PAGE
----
Will the Lifestyle Center Replace Downtown?

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Out on the edge of town, you may notice something that, at first glance, looks a bit like a traditional downtown or neighborhood commercial district. It wasn’t there a few years ago. It might be attached to an enclosed regional mall. Chances are it is surrounded by suburban housing tracts rather than walkable neighborhoods. That thing, of course, is a new retail format most people would call a lifestyle center.
It has been over a decade since the heyday of new enclosed mall construction. That is not to say that enclosed malls have become obsolete. Most continue to be highly effective competitors in the retail marketplace. But by the end of the 1990s, nearly all of the best regional mall locations had been developed. A shrinking number of department store chains were available to anchor new malls, while a predictable assortment of smaller uses filled the remaining spaces. Consumers were growing weary of the increasing homogeneity of the format, and this showed in sales.

Lifestyle centers were the response of developers to the changing retail landscape. At its most basic level, the lifestyle center is smaller than a regional mall and often unanchored by traditional department stores. It caters to the specialty retailers, restaurants, and service chains that continue to add new store locations. The open-air format, design and amenities, and concentration of entertainment uses seek to create a more exciting environment to attract customers. By most industry measures, this format has been a success. Lifestyle shoppers shop more often and spend more than visitors to traditional malls. According to the International Council of Shopping Centers (ICSC), the average number of stores shoppers entered was 2.9 at lifestyle centers versus 2.3 at conventional malls. The average retail expenditure per visit was $75.70 at lifestyle centers versus $73.30 at the malls. Lifestyle shoppers made 3.8 visits to their centers in a 30-day period, while mall shoppers paid 3.4 visits to their centers in the same period. These statistics speak volumes about why so many new centers wear the “lifestyle” label.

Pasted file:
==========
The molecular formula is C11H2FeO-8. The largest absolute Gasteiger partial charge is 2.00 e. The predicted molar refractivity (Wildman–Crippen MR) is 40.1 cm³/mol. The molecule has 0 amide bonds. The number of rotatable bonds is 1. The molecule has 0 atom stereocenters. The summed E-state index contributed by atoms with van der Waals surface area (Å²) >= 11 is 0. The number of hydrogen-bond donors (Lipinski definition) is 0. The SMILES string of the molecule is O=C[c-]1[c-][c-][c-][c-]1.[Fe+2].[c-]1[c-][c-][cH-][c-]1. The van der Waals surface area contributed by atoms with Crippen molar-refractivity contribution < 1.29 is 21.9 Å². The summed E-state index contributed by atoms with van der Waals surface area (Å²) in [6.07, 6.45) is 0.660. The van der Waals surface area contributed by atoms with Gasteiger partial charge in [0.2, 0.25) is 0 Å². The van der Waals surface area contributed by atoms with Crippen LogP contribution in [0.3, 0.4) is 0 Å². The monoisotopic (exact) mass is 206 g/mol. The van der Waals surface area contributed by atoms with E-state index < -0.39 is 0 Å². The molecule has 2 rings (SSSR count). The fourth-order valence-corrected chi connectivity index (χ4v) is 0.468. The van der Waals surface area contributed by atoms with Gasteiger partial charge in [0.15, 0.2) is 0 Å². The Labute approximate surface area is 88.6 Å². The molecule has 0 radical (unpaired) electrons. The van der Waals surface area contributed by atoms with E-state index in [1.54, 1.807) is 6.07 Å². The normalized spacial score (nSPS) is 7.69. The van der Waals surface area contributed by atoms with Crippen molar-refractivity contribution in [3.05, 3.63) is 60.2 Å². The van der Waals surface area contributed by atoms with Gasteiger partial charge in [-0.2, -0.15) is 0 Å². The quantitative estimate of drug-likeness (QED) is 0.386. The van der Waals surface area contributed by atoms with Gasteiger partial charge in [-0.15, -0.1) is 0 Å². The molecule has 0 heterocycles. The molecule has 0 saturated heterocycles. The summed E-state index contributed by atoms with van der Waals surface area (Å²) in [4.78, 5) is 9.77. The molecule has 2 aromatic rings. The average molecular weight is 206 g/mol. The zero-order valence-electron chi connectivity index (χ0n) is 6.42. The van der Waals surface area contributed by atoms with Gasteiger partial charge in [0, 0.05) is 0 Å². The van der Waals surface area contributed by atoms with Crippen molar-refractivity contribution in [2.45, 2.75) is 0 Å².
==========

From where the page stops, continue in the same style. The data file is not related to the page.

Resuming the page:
Learning from Downtown

Developers of lifestyle centers looked to traditional downtowns as an inspiration in creating the new format. Buildings are often made to look like multiple storefronts that have evolved over time. Shops open directly to the sidewalk. Cars have even been introduced into the center with streets and parking. The center will usually have entertainment uses, such as theaters and fitness centers. Residential or office uses may also be incorporated into the mix. There is perhaps some irony involved in the ascendency of the lifestyle format. As downtowns struggled in the 1970s and ’80s, they were often admonished to learn from the mall. Some even took this to an extreme, building downtown malls by enclosing streets or creating pedestrian malls. More often than not, these were spectacular failures. Now as the malls struggle, their owners are looking at downtowns for the answer to their problems, and they may have found it. But do lifestyle centers really succeed in recreating the experience of a true downtown?